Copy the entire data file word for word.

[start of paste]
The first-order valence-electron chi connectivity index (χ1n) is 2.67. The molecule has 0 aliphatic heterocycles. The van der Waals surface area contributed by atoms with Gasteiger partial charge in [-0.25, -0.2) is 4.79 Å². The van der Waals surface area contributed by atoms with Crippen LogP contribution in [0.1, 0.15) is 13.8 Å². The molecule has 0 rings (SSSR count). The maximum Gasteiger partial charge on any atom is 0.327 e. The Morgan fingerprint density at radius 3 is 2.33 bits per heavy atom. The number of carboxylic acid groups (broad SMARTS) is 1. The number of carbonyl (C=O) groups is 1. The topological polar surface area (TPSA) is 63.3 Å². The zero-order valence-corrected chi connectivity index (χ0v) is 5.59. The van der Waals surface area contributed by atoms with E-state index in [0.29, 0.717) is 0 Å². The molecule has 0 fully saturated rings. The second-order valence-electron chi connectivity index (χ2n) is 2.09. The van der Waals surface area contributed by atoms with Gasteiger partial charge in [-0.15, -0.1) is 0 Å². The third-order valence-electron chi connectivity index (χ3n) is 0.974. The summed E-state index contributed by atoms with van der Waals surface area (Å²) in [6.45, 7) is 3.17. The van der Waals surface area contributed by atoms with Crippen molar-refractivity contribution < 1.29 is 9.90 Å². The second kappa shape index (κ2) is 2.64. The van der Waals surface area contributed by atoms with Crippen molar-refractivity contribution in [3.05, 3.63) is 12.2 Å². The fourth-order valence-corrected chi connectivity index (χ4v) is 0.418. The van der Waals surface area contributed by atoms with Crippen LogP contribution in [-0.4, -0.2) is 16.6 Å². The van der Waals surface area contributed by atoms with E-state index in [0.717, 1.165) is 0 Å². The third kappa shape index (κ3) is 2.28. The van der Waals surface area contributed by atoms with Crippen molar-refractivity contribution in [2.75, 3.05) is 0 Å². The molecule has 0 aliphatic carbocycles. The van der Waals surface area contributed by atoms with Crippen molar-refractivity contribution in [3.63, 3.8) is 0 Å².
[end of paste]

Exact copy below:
The first-order valence-electron chi connectivity index (χ1n) is 2.67. The molecule has 0 aliphatic heterocycles. The van der Waals surface area contributed by atoms with Gasteiger partial charge in [-0.25, -0.2) is 4.79 Å². The van der Waals surface area contributed by atoms with Crippen LogP contribution in [0.1, 0.15) is 13.8 Å². The molecule has 0 rings (SSSR count). The maximum Gasteiger partial charge on any atom is 0.327 e. The Morgan fingerprint density at radius 3 is 2.33 bits per heavy atom. The number of carboxylic acid groups (broad SMARTS) is 1. The number of carbonyl (C=O) groups is 1. The topological polar surface area (TPSA) is 63.3 Å². The zero-order valence-corrected chi connectivity index (χ0v) is 5.59. The van der Waals surface area contributed by atoms with E-state index in [0.29, 0.717) is 0 Å². The molecule has 0 fully saturated rings. The second-order valence-electron chi connectivity index (χ2n) is 2.09. The van der Waals surface area contributed by atoms with Gasteiger partial charge in [-0.15, -0.1) is 0 Å². The third-order valence-electron chi connectivity index (χ3n) is 0.974. The summed E-state index contributed by atoms with van der Waals surface area (Å²) in [6.45, 7) is 3.17. The van der Waals surface area contributed by atoms with Crippen molar-refractivity contribution < 1.29 is 9.90 Å². The second kappa shape index (κ2) is 2.64. The van der Waals surface area contributed by atoms with Crippen molar-refractivity contribution in [3.05, 3.63) is 12.2 Å². The fourth-order valence-corrected chi connectivity index (χ4v) is 0.418. The van der Waals surface area contributed by atoms with Crippen LogP contribution in [-0.4, -0.2) is 16.6 Å². The van der Waals surface area contributed by atoms with E-state index in [0.717, 1.165) is 0 Å². The third kappa shape index (κ3) is 2.28. The van der Waals surface area contributed by atoms with Crippen molar-refractivity contribution in [2.75, 3.05) is 0 Å². The molecule has 0 aliphatic carbocycles. The van der Waals surface area contributed by atoms with Crippen molar-refractivity contribution in [3.63, 3.8) is 0 Å².